6924073 August 2005 Higuchi et al.
7169525 January 2007 Sugiura et al.
7524600 April 2009 Toizumi et al.
2003/0082472 May 2003 Kondo et al.
2003/0165759 September 2003 Suzuki et al.
2005/0074608 April 2005 Sawada et al.
2005/0277046 December 2005 Sawada et al.
2006/0040194 February 2006 Sugiura et al.
2006/0204882 September 2006 Nozaki et al.
2006/0210902 September 2006 Nakamura et al.
2006/0275686 December 2006 Kadota et al.
2006/0292474 December 2006 Mikuriya et al.
2007/0026335 February 2007 Yamamoto et al.
2007/0059625 March 2007 Yamamoto et al.
2007/0122729 May 2007 Katoh et al.
2007/0148568 June 2007 Kadota et al.
2007/0190443 August 2007 Hagi et al.
2007/0207399 September 2007 Kadota et al.
Foreign Patent Documents
2004-69941 Mar., 2004 JP
2005-189520 Jul., 2005 JP

Other References

US. Appl. No. 12/241,656, filed Sep. 30, 2008, Yasunaga, et al. cited by other .
U.S. Appl. No. 12/197,651, filed Aug. 25, 2008, Katoh, et al. cited by other .
U.S. Appl. No. 11/624,525, filed Jan. 18, 2007, Hideaki Yasunaga, et al. cited by other.

Primary Examiner: Le; Hoa V
Attorney, Agent or Firm: Oblon, Spivak, McClelland, Maier & Neustadt, L.L.P.

Claims



What is claimed as new and desired to be secured by Letters Patent of the United States is:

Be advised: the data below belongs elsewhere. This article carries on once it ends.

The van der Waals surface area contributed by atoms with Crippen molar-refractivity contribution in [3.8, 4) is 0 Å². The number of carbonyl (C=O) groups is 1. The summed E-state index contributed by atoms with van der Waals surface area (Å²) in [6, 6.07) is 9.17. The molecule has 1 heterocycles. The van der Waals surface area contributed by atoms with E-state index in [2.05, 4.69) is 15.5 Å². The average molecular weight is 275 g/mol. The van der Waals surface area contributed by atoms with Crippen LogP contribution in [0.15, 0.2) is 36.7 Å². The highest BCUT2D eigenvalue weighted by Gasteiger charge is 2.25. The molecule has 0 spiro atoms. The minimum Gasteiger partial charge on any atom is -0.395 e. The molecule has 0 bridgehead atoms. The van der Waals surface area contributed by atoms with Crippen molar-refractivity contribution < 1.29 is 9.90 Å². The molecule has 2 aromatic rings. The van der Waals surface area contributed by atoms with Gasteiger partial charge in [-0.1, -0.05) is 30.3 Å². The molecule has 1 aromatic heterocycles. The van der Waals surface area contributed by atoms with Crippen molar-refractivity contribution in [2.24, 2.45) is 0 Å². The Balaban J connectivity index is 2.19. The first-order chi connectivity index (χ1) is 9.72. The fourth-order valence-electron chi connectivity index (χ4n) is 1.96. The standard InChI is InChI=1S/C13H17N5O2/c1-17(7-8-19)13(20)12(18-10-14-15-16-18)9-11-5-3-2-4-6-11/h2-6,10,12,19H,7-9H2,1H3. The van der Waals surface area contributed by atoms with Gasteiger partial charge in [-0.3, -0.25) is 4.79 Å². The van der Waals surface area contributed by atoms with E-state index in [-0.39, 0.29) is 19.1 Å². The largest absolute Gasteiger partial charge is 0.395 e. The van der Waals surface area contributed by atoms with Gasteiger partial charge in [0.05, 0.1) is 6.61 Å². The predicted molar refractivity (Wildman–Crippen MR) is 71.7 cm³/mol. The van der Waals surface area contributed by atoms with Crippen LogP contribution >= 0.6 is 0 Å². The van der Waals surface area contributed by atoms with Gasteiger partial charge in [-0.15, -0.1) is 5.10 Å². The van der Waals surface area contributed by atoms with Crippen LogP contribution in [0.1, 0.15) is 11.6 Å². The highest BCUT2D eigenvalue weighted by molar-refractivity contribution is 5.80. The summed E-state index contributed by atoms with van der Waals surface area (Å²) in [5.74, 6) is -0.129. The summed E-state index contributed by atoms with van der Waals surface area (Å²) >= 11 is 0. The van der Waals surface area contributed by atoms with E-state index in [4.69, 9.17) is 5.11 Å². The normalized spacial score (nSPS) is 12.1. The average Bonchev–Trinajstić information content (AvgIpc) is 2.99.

1. An image forming method comprising: transferring a first image of a toner on an image bearing member to a first side of a receiving material via an intermediate transfer medium; fixing the first toner image on the first side of the receiving material via an intermediate transfer medium, wherein the receiving material includes moisture in an amount of not greater than 5% by weight after fixing the toner image on the first side of the receiving material; transferring a second image of the toner on the image bearing member to a second side of the receiving material via the intermediate transfer medium; and fixing the second toner image on the second side of the receiving material, wherein the toner comprises a toner particle and an external additive, the toner particle comprises: a first binder resin; a hydrocarbon wax; a second binder resin; a colorant; and a charge controlling agent, the first binder resin is a vinyl polyester resin including the hydrocarbon wax therein, the second binder resin is a polyester resin, the external additive is a silica having a specific surface area of 30-300 m.sup.2/g and an adhesion strength of 30-80%, the toner has a volume average particle diameter of 5-12 .mu.m, and the toner satisfies the following relationships (1) and (2): 0.15.times.Q-2.ltoreq.T.ltoreq.0.15.times.Q-0.15 (1), and 1.0.ltoreq.T.ltoreq.2.5 (2), Q represents a charge of the toner in units of .mu.C/g, and T represents a torque of the toner in units of mNm determined by a method using a grooved cone-shaped rotor while controlling a space ratio of the toner at 58%.